- In the Australian Aborigine story the world was lifeless but all the prerequisites of life were there, then time split apart, and life burst forth. The watering holes which were previously only holes in the surface of the planet, became watering holes. The Ancestors emerged from the watering holes covered in mud. They opened their eyes and sang themselves into different animals.
- The ancient Egyptians believed three separate creation stories. There are some similarities. 
- Atum arose out of the primeval waters. He masturbated. Moisture arose from his semen and dryness from his breath. Note: There is no explanation how a complex reproductive system capable of producing semen arose out of (what?). Moisture and dryness copulated. This and further copulations led to everything that exists.
- Ra arose in an egg or a blue lotus due to some interaction between air and water. Ra created other gods and goddesses.
- Ptah is eternal like the Judeo-Christian god concept. The world and the rest of the pantheon exist because he spoke the word.
- The ancient Greek creation myth states that in the beginning, there was nothing but chaos (personified by the deity Chaon). From Chaon emerged Nyx, primordial Goddess of Night and together they created the cosmos. Wishing to survey their work, the Earth was created and from it, Gaia (Mother Earth) was born. Wishing to end her loneliness, Gaia created Uranus, the starry sky, to take to husband and to cover her, the hills, and the fruitless deep of the sea, Pontus. Together they created the the elemental Titans, amongst others the world ocean Oceanus, the pre-Olympic sun Hyperion ("The High-One"), Iapetus (father of Prometheus), Rhea, Mnemosyne ("Memory"), Phoebe ("Light") and Tethys (wife and sister of Oceanus, mother of the world rivers). After them was born Cronos, the Titan God of Time and the Harvest. The Titans preceded the Olympians, who, led by Zeus, eventually overthrew them in the Titanomachy. The Titans were then imprisoned in Tartarus, the deepest and darkest pit of the Underworld. Only a few Titans were spared any sort of fate, mostly for not fighting against Zeus during the war.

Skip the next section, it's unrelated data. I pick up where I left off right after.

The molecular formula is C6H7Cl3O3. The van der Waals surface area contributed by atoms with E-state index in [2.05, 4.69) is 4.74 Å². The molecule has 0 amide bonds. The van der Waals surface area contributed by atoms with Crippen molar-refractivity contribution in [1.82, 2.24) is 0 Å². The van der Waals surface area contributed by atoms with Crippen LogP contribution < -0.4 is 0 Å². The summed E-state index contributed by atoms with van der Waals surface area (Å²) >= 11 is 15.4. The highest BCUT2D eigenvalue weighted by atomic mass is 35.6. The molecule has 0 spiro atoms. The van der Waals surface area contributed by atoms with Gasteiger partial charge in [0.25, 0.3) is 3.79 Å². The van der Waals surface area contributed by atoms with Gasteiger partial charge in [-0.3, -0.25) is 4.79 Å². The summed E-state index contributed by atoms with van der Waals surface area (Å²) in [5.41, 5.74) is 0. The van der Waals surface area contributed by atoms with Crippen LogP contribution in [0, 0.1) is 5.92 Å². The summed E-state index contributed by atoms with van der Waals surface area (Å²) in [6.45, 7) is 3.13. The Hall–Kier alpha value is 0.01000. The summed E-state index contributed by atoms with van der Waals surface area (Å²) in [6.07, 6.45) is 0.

- The Babylonian creation story was recorded in the Enuma Elish, which dates back earlier than the Bible. In this story, Marduk battles Tiamat, who is the goddess of salt water. He splits her in half, and in the process he splits the sky and the sea.
The modern, scientific understanding of how the universe began (and how the Earth was formed, and how life arose, and how humans evolved) can be seen as the latest in a long line of creation stories. In fact, Creationists (and postmodernist philosophers) sometimes try to represent these scientific theories as merely stories, on par with any of the others humans have invented through history. The modern explanations, however, are the only ones that have been based on careful analysis of scientific data. As such, they are the only "stories" that can be — and have been — successfully tested against observations of how the world actually works today.